financial technology

Cashierless in Japan: Many stores adopt self-checkout machines

Isagani de Castro Jr.

This is AI generated summarization, which may have errors. For context, always refer to the full article.

Cashierless in Japan: Many stores adopt self-checkout machines

NO CASHIER NEEDED. A self-checkout payment machine in a Uniqlo outlet in Japan.

Rappler.com

As Japan grapples with an ageing society and labor shortage, many commercial establishments are now using self-checkout payment machines that make cashiers obsolete

As the Bangko Sentral ng Pilipinas (BSP) rolls out coin deposit machines in select malls in the Philippines, in the Land of the Rising Sun, millions of stores now have self-checkout machines that are making cashiers obsolete.

In many “konbinis” or convenience stores, supermarkets, department stores, and 100-yen shops, consumers are the ones scanning the barcode, paying via card or cash, choosing whether to add a plastic bag, and stuffing in the things they buy in shopping bags. 

The cashierless machines accept paper bills and coins, and give the exact change in seconds. 

In a recent trip to Japan, I went to a Daiso outlet where I shopped for some “pasalubong” (arrival gifts). There were four self-checkout machines and only one attendant—and her only role was to help those who had problems with the machine. 

Cashierless in Japan: Many stores adopt self-checkout machines

Although Japan has long had this system in place in many small restaurants, where patrons place orders and pay via a machine prior to entering, the self-checkout payment system in convenience stores and supermarkets is relatively new. Before the pandemic, most stores still had cashiers.

As Japan grapples with an ageing society and labor shortage, however, many companies have turned to installing self-checkout systems in their stores. 

Most convenience stores in Japan already have these machines to some degree, and more commercial enterprises are expected to adopt this system to save on labor costs.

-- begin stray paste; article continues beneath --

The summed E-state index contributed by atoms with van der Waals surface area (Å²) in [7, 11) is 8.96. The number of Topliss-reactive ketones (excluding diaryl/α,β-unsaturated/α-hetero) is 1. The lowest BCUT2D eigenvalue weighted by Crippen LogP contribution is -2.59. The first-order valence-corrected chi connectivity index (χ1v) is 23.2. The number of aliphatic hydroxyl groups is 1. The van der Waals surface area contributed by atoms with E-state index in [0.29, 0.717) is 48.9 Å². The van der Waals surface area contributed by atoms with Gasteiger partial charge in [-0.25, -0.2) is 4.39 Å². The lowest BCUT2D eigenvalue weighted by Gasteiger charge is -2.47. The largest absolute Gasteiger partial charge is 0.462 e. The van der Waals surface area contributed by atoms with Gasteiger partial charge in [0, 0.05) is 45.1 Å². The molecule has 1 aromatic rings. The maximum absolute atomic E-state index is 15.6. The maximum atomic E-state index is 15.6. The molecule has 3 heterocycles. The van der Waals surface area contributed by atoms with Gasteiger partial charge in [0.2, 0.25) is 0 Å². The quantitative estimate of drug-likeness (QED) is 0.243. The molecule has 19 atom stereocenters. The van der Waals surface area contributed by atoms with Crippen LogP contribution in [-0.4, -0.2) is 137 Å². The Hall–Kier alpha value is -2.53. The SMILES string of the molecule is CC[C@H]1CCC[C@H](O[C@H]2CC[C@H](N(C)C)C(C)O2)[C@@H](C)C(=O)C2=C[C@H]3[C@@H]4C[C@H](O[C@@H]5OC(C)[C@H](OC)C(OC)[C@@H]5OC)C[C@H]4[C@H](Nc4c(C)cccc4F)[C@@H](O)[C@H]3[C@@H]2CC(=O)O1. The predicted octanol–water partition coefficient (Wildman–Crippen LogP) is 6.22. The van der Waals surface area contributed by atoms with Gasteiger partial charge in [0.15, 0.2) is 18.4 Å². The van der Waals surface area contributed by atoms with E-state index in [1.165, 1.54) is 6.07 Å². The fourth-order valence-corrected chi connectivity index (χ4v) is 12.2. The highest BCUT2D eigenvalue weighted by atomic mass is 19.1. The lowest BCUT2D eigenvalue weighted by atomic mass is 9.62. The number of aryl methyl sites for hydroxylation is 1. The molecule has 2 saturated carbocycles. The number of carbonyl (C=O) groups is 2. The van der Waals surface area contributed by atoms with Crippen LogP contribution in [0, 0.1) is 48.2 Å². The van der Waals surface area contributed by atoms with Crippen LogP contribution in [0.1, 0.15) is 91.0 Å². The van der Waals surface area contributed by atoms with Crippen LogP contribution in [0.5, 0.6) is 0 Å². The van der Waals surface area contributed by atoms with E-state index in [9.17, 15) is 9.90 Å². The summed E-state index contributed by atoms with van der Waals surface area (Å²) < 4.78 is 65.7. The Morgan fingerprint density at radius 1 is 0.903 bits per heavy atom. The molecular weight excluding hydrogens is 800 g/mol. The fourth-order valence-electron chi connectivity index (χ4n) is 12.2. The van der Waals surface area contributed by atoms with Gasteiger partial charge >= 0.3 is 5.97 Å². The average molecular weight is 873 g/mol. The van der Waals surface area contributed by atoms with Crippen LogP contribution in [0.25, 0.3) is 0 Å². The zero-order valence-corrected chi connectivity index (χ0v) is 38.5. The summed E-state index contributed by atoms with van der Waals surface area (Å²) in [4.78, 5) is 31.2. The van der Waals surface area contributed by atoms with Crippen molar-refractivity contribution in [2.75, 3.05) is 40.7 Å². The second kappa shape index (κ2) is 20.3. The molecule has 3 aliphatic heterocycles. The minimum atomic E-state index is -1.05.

Self-service checkouts are perhaps only feasible in countries where most citizens are honest and trustworthy, and where people know they will get caught and punished if they cheat the system by not scanning all the products they buy. 

As I weighed over this advanced system and whether this would be appropriate for the Philippines, I thought about the millions of Filipinos who would lose their jobs. Imagine malls and supermarkets with no cashiers and baggers!

I don’t think owners of such enterprises in the Philippines will be procuring and installing self-service checkout machines soon though. Not only will they likely be faced with threats from labor groups, they’ll probably have to hire more security guards.  

Cashierless in Japan: Many stores adopt self-checkout machines

In the meantime, why not try out those BSP coin deposit machines to get a feel of the future? – Rappler.com

LIST: Where to find Bangko Sentral’s new coin deposit machines

LIST: Where to find Bangko Sentral’s new coin deposit machines

Add a comment

Sort by

There are no comments yet. Add your comment to start the conversation.

Summarize this article with AI

How does this make you feel?

Loading
Download the Rappler App!
Avatar photo

author

Isagani de Castro Jr.

Before he joined Rappler as senior desk editor, Isagani de Castro Jr. was longest-serving editor in chief of ABS-CBN News online. He had reported for the investigative magazine Newsbreak, Asahi Shimbun Manila, and Business Day. He has written chapters for books on politics, international relations, and civil society.